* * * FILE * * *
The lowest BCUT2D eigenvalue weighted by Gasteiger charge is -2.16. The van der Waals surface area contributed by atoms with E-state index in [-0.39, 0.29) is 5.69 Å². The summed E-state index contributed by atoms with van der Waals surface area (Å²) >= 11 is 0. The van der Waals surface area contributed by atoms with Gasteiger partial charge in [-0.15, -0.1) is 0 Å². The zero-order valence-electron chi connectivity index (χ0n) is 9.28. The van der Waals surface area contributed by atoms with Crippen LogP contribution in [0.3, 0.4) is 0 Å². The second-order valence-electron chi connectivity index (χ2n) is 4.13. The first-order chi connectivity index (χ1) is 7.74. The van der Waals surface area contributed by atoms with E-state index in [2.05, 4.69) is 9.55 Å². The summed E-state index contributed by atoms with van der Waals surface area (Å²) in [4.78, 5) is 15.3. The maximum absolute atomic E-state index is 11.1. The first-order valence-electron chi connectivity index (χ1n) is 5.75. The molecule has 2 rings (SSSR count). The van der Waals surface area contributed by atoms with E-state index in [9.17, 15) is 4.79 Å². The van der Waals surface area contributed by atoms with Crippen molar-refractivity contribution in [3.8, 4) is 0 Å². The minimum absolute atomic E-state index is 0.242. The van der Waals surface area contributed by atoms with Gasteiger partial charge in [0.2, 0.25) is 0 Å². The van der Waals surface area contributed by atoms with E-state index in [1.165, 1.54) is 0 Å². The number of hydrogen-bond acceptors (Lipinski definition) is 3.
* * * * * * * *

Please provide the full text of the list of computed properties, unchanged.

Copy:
The lowest BCUT2D eigenvalue weighted by Gasteiger charge is -2.16. The van der Waals surface area contributed by atoms with E-state index in [-0.39, 0.29) is 5.69 Å². The summed E-state index contributed by atoms with van der Waals surface area (Å²) >= 11 is 0. The van der Waals surface area contributed by atoms with Gasteiger partial charge in [-0.15, -0.1) is 0 Å². The zero-order valence-electron chi connectivity index (χ0n) is 9.28. The van der Waals surface area contributed by atoms with Crippen LogP contribution in [0.3, 0.4) is 0 Å². The second-order valence-electron chi connectivity index (χ2n) is 4.13. The first-order chi connectivity index (χ1) is 7.74. The van der Waals surface area contributed by atoms with E-state index in [2.05, 4.69) is 9.55 Å². The summed E-state index contributed by atoms with van der Waals surface area (Å²) in [4.78, 5) is 15.3. The maximum absolute atomic E-state index is 11.1. The first-order valence-electron chi connectivity index (χ1n) is 5.75. The molecule has 2 rings (SSSR count). The van der Waals surface area contributed by atoms with E-state index in [9.17, 15) is 4.79 Å². The van der Waals surface area contributed by atoms with Crippen molar-refractivity contribution in [3.8, 4) is 0 Å². The minimum absolute atomic E-state index is 0.242. The van der Waals surface area contributed by atoms with Gasteiger partial charge in [0.2, 0.25) is 0 Å². The van der Waals surface area contributed by atoms with E-state index in [1.165, 1.54) is 0 Å². The number of hydrogen-bond acceptors (Lipinski definition) is 3.